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Urs Fischer at Place Vendôme with Gagosian

Best Paris Exhibitions: Centering Human Connections

The Best Paris Exhibitions to See This Week

If you’re in town for Paris+ par Art Basel and other happenings this week, be sure to pay a visit to some of these best Paris exhibitions on view at Gagosian, Place Vendôme, Hauser & Wirth, Perrotin, Marian Goodman, and Thaddaeus Ropac.

Anna Weyant at Gagosian Anna Weyant, “The Return of The Girls Next Door,” 2022–23, oil on canvas, 48 × 36 inches; photo by Rob McKeever, © Anna Weyant, courtesy of Gagosian.

Anna Weyant: “The Guitar Man
October 18—December 22
Gagosian’s 9 rue de Castiglione gallery introduces artist Anna Weyant to the European art scene in her first solo exhibition on the continent with “The Guitar Man.” Titled after a song by the Los Angeles band Bread, Weyant’s show of new works imbues a haunting, dark mood while exploring American pop culture figures from The Addams Family and Clue to Playboy, Looney Tunes, and Alfred Hitchcock’s Psycho. The latter provided much inspiration for the artist, whose House Exterior offers a depiction of the Bates family home from the story. Weyant’s heavily shadowed oil paintings showcase a mastery of depth, texture, and color in the context of storytelling, with works like The Return of The Girls Next Door and This Is a Life? posing no obvious threats, but nonetheless leaving the viewer with the shivering feeling that there might be more to the story than meets the eye.

Urs Fischer at Place Vendôme with Gagosian Urs Fischer, “Wave,” 2018, milled aluminum and steel, 17 feet 3/4 inch × 24 feet 11 1/4 inches × 14 feet 9 1/8 inches; © Urs Fischer, courtesy of Gagosian.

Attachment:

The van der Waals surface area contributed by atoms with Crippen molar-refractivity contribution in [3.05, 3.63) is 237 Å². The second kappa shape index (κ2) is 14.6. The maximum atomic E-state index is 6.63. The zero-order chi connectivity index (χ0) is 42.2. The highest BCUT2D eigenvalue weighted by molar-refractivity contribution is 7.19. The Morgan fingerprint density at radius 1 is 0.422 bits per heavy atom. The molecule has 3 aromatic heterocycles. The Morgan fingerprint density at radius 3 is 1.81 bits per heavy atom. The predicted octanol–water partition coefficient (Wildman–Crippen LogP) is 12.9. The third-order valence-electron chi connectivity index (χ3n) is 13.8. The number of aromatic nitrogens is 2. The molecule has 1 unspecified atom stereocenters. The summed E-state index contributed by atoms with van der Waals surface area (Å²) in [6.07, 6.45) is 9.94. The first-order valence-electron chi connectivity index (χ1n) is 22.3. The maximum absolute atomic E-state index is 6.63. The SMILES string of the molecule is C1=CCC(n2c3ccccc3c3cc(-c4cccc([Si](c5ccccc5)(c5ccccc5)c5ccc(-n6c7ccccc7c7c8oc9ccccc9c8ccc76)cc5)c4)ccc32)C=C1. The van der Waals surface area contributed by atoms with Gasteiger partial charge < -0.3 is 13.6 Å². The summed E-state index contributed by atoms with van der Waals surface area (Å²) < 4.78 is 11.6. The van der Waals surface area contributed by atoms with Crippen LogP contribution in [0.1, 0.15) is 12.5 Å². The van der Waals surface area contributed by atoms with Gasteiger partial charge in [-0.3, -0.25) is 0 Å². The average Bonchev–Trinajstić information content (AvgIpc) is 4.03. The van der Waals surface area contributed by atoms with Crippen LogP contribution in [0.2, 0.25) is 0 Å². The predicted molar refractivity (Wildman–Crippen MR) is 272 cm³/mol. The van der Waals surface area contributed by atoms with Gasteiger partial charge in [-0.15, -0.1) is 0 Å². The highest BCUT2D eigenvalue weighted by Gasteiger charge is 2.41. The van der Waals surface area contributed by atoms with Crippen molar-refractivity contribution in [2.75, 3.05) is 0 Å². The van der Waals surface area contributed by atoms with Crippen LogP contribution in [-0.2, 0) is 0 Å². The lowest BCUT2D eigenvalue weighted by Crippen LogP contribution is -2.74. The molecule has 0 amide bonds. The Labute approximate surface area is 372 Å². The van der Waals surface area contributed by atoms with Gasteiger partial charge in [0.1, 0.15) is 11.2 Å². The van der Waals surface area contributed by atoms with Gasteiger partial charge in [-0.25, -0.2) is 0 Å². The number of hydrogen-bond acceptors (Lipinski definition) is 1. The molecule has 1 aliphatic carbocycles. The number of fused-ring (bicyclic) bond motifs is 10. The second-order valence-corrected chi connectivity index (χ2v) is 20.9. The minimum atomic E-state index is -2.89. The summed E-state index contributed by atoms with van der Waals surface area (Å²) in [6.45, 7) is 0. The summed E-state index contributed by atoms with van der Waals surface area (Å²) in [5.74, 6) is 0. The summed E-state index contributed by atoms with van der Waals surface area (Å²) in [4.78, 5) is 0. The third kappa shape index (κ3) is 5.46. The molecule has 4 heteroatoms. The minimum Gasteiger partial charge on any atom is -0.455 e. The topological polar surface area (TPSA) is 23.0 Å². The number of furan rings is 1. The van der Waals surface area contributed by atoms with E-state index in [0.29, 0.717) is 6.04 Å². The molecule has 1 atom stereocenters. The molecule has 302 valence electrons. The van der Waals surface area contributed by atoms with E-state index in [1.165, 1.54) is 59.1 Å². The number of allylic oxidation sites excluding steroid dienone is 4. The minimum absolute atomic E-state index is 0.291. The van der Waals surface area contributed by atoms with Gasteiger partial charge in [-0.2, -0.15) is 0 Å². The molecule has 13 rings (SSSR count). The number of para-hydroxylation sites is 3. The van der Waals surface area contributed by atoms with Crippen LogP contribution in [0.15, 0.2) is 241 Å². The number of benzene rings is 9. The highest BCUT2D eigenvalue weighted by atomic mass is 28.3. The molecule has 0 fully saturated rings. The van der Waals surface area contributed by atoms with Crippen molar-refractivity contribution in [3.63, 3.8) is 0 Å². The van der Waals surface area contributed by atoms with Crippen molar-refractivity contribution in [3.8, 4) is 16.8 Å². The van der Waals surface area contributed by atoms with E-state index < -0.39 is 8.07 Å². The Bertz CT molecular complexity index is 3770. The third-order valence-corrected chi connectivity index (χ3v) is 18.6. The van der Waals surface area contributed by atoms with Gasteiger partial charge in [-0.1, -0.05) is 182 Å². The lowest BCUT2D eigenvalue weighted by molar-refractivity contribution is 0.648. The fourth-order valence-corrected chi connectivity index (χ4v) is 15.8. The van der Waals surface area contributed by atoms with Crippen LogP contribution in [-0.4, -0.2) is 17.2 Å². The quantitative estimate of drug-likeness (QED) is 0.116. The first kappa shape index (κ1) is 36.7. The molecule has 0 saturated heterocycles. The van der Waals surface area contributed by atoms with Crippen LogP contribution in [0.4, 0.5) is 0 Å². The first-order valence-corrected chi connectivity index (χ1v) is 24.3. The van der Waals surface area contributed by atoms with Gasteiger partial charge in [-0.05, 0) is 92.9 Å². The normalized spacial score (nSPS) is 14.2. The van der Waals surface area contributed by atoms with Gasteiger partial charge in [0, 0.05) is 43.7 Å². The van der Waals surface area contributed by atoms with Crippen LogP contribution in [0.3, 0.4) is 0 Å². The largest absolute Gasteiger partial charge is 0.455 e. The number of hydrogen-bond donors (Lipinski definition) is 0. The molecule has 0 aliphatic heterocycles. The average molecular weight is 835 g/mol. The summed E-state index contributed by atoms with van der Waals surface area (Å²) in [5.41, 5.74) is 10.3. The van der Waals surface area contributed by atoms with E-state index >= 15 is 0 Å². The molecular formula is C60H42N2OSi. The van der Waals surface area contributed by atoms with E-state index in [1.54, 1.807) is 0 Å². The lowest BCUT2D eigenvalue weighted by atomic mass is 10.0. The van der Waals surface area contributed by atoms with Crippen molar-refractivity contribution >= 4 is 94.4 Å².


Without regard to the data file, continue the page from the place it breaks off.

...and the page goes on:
Urs Fischer: Waves
October 14—November 30
Installed especially for the occasion of Paris+ par Art Basel, Gagosian presents Urs Fischer’s monumental 2018 sculpture Wave at the center of Place Vendôme. Part of Fischer’s Big Clays series, which begins with a piece of clay sculpted by the artist’s own hands, the form has been imagined in monumental scale—17 feet wide and 14 feet tall—and towers over passersby like a cresting wave, elevated by a plinth at the center of the square. The milled aluminum and steel sculpture is the product of sometimes hundreds of revisions made to the starting piece of clay, which is then scanned digitally and enlarged, down to the very last detail, even including the imprints of the artist’s fingerprints.

Chen Ke at Perrotin Chen Ke, “Bauhaus Gal No.23,” 2023, Oil on canvas, 47 1/4 × 39 3/8 inches; photo by Hao YANG 杨灏, courtesy of the artist and Perrotin.

Best Paris Exhibitions at Perrotin

Chen Ke: “Bauhaus Gal – Theatre”
October 14, 2023—January 13, 2024
At Perrotin’s rue de Turenne space, the artist Chen Ke is showing a suite of new paintings examining Bauhaus students and works of architecture that are based on photographs from the 2019 publication Bauhaus Mädelsfrom Patrick Rössler and Taschen. Rendering these appropriated images from the earlier half of the 20th century—portraits, interior scenarios, and architectural renderings—Ke created colorful canvases that center the female members of this school of architecture, drawing parallels between their experience as women working in creative fields might have been like at the time and the artist’s own time as a female art student in Beijing in the early 2000s. The practice builds on a concept the artist executed in her 2020 exhibition “The Anonymous Woman Artist,” employing a similar means of image appropriation in the telling of the story of Helen Torr, whose work remained little-known next to that of her husband, Arthur Dove, who was considerably more well-regarded.